State by State Desserts: Nebraska & Massachusetts

In my first State by State dessert post, I mentioned I had made a couple of other desserts. Well, unfortunately they were complete duds so I have been rather uninspired to write about them. Also, we’ve cut out sugar for the month of January, and really there is little I’d rather do than write about sweets during a time in which I am refraining from them–even if they are crappy sweets. Speaking of crappy, Ben pointed out that my ranking for these desserts was particularly stringent (read: delicious, crappy, crappiest). My response was, “uh, duh…they’re desserts!” The way I see it, if they’re not slap-ya-mama delicious then they’re not worthy of eating the entire batch–which is what I’d likely do to any dessert if left to my own devices. So despite the lack of inspiration and avoidance of sugar–even in written form–I give you Nebraska’s and Massachusetts’ lame excuses for desserts.

Sate by State Desserts: Nebraska – Popcorn Balls

Rank:
Not worth it: Life is short–invest your calories elsewhere.

Even my old roommate, author of Red Hair Red Wine and Nebraskan through-and-through, would probably agree that Nebraska got the short end of the stick with this dessert. I get the whole idea of featuring popcorn for the Cornhusker state, but why not do kettle corn? Or puppy chow, or heck, M&M’s and popcorn?? Any of the aforementioned would better quell Cornhuskers’ sweets cravings than these stick-to-your-teeth candied messes. At the potluck to which I contributed this dish, only the kids enjoyed them, which is to say they were awful because we all know kids will eat anything coated in sugar.

Warning: not meant to be eaten with dentures
Warning: not meant to be eaten with dentures

When researching recipes for corn balls, I found there were two basic versions: one made w/ marshmallows and one made with homemade candy. Since the former seemed like Rice Krispies treats sans rice, and the latter was marketed as “the way your grandmother made popcorn balls,” I decided to go with the latter. Well, you know what, maybe marshmallows were invented just to replace the old candied method of making these because they were terrible–mainly because you spent the next hour trying to melt the candy that had just glued your teeth together. I swear I had stickiness and popcorn pieces stuck to my teeth the next day. So if you’re interested in making popcorn balls, choose a recipe that calls for marshmallows–or better yet, just make Rice Krispies treats.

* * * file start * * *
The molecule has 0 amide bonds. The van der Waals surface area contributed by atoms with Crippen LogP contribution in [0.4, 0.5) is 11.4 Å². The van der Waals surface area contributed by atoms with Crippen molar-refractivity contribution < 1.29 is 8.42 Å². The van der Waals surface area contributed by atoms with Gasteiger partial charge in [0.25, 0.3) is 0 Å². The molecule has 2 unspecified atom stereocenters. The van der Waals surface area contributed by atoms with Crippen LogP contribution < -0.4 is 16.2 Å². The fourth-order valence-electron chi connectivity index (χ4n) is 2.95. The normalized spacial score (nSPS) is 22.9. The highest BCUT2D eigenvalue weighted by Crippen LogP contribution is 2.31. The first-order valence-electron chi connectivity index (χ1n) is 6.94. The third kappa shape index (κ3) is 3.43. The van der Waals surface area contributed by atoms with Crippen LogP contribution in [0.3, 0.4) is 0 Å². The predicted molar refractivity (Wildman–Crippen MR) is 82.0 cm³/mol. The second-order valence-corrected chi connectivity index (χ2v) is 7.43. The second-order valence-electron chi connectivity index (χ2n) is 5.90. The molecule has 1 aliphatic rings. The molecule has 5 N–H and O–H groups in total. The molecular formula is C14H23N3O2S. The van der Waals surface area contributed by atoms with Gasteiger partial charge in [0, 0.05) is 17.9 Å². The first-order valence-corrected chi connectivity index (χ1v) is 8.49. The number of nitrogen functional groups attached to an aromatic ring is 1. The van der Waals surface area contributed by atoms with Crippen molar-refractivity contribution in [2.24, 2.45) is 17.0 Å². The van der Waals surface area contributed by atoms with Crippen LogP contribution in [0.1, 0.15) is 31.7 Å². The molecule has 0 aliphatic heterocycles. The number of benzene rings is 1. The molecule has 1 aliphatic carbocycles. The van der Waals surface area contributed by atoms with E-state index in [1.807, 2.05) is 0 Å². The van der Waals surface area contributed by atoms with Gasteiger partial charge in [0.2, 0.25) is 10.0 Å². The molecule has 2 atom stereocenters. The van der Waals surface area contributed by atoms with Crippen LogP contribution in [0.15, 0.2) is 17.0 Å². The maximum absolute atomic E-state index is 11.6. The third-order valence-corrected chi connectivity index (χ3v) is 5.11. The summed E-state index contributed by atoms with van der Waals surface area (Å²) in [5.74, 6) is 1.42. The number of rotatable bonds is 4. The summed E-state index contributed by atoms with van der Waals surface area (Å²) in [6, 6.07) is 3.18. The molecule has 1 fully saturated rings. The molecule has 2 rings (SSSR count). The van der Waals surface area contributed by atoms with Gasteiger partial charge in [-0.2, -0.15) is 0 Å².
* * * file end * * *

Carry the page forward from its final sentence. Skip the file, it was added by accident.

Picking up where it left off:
Sate by State Desserts: Massachusetts – Boston Cream Pie

Rank:
Not worth it: Life is short–invest your calories elsewhere.

Ok, I do need to provide a disclaimer before Baaastonians rake me over the coals: I did not actually make a Boston cream pie–I made a Boston cream trifle. For this I must blame the Marines.

Back in October, after I casually mentioned at a party that I owned not one, not two, but three half-sheet baking pans, I was immediately recruited to help make the cake for the annual Marine Corps Ball. A daunting task, given that the cake is the centerpiece of an elaborate ceremony at the ball, and until that time the most elaborate confectionery project I had undertaken was a three tier round cake for my brother’s birthday, which at birthday candle time was only a 2 1/2 tier cake because half of the top tier slid off while chilling in the fridge. So the other recruited bakers and I quickly decided we needed to make a practice cake, and the upcoming Halloween party provided the perfect reason to make one. The night before making our practice cake, we realized we needed more cake than we had planned, so I whipped together a recipe I found on Pinterest and doubled it because I wasn’t sure if one batch would be enough for a half-sheet pan. Two half-sheet pans later, I had an extra cake on my hands–which I used for the Boston cream trifle.

The practice cake
The practice cake
IMG_2302
Marine Corps Ball cake

In theory this trifle should be amazing–what’s not to love about chocolate, custard and cake? But when put together, the end result is sickeningly sweet. The complexities of each component are lost in a sea of sugar nothingness (or caloriness as the case may be). Granted, maybe in pie, rather than in trifle form, the components are deliciously balanced. I’ll give it a try the next time I’m in Baaaston–I’m sure the experts’ version is much better than my own. Until then, I’ll find another dessert in which to indulge.

Delicious only in theory
Delicious only in theory
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